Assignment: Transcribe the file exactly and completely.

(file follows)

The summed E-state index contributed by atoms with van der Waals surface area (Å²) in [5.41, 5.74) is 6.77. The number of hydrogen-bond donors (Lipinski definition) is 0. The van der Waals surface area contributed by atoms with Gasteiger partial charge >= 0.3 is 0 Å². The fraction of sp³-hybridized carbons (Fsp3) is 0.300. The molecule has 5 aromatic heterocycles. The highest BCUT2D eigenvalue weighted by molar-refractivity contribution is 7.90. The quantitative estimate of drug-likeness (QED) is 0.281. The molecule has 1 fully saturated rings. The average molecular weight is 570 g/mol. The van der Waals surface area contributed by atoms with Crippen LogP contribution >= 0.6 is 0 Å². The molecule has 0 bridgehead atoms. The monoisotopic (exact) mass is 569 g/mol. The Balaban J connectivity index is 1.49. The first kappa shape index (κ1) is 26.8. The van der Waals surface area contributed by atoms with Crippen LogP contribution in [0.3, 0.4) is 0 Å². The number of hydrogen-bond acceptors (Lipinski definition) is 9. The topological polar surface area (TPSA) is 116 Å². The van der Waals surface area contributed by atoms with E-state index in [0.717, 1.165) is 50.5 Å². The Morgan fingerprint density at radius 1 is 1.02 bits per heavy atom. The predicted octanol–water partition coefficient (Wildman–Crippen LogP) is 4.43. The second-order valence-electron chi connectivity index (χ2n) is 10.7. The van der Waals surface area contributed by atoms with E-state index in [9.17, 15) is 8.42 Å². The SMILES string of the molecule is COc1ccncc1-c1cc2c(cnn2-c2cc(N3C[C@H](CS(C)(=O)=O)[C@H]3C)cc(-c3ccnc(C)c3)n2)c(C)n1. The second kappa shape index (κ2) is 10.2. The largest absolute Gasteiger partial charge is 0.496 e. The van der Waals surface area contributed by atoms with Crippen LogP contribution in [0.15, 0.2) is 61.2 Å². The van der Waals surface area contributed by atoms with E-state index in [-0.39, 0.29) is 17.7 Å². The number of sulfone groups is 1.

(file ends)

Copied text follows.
The summed E-state index contributed by atoms with van der Waals surface area (Å²) in [5.41, 5.74) is 6.77. The number of hydrogen-bond donors (Lipinski definition) is 0. The van der Waals surface area contributed by atoms with Gasteiger partial charge >= 0.3 is 0 Å². The fraction of sp³-hybridized carbons (Fsp3) is 0.300. The molecule has 5 aromatic heterocycles. The highest BCUT2D eigenvalue weighted by molar-refractivity contribution is 7.90. The quantitative estimate of drug-likeness (QED) is 0.281. The molecule has 1 fully saturated rings. The average molecular weight is 570 g/mol. The van der Waals surface area contributed by atoms with Crippen LogP contribution >= 0.6 is 0 Å². The molecule has 0 bridgehead atoms. The monoisotopic (exact) mass is 569 g/mol. The Balaban J connectivity index is 1.49. The first kappa shape index (κ1) is 26.8. The van der Waals surface area contributed by atoms with Crippen LogP contribution in [0.3, 0.4) is 0 Å². The number of hydrogen-bond acceptors (Lipinski definition) is 9. The topological polar surface area (TPSA) is 116 Å². The van der Waals surface area contributed by atoms with E-state index in [0.717, 1.165) is 50.5 Å². The Morgan fingerprint density at radius 1 is 1.02 bits per heavy atom. The predicted octanol–water partition coefficient (Wildman–Crippen LogP) is 4.43. The second-order valence-electron chi connectivity index (χ2n) is 10.7. The van der Waals surface area contributed by atoms with E-state index in [9.17, 15) is 8.42 Å². The SMILES string of the molecule is COc1ccncc1-c1cc2c(cnn2-c2cc(N3C[C@H](CS(C)(=O)=O)[C@H]3C)cc(-c3ccnc(C)c3)n2)c(C)n1. The second kappa shape index (κ2) is 10.2. The largest absolute Gasteiger partial charge is 0.496 e. The van der Waals surface area contributed by atoms with Crippen LogP contribution in [0.15, 0.2) is 61.2 Å². The van der Waals surface area contributed by atoms with E-state index in [-0.39, 0.29) is 17.7 Å². The number of sulfone groups is 1.